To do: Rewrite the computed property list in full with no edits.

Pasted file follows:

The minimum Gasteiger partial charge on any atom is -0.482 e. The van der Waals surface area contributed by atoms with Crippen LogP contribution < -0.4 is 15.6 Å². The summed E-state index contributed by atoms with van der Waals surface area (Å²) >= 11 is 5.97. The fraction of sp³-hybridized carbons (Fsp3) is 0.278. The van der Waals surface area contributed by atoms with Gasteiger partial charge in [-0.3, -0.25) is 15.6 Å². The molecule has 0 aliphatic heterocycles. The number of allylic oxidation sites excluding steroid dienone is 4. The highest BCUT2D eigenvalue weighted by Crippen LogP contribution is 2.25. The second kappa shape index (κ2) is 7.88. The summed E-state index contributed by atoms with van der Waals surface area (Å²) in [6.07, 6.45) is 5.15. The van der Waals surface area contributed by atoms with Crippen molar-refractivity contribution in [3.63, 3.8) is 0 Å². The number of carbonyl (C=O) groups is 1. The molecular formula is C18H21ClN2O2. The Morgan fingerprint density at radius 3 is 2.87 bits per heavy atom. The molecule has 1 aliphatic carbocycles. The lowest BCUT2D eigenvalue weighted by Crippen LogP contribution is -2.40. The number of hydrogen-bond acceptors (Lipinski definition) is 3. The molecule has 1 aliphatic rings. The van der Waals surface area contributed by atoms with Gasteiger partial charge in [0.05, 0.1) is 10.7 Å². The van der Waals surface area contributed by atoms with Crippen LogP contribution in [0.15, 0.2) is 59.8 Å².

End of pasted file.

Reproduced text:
The minimum Gasteiger partial charge on any atom is -0.482 e. The van der Waals surface area contributed by atoms with Crippen LogP contribution < -0.4 is 15.6 Å². The summed E-state index contributed by atoms with van der Waals surface area (Å²) >= 11 is 5.97. The fraction of sp³-hybridized carbons (Fsp3) is 0.278. The van der Waals surface area contributed by atoms with Gasteiger partial charge in [-0.3, -0.25) is 15.6 Å². The molecule has 0 aliphatic heterocycles. The number of allylic oxidation sites excluding steroid dienone is 4. The highest BCUT2D eigenvalue weighted by Crippen LogP contribution is 2.25. The second kappa shape index (κ2) is 7.88. The summed E-state index contributed by atoms with van der Waals surface area (Å²) in [6.07, 6.45) is 5.15. The van der Waals surface area contributed by atoms with Crippen molar-refractivity contribution in [3.63, 3.8) is 0 Å². The number of carbonyl (C=O) groups is 1. The molecular formula is C18H21ClN2O2. The Morgan fingerprint density at radius 3 is 2.87 bits per heavy atom. The molecule has 1 aliphatic carbocycles. The lowest BCUT2D eigenvalue weighted by Crippen LogP contribution is -2.40. The number of hydrogen-bond acceptors (Lipinski definition) is 3. The molecule has 1 aliphatic rings. The van der Waals surface area contributed by atoms with Gasteiger partial charge in [0.05, 0.1) is 10.7 Å². The van der Waals surface area contributed by atoms with Crippen LogP contribution in [0.15, 0.2) is 59.8 Å².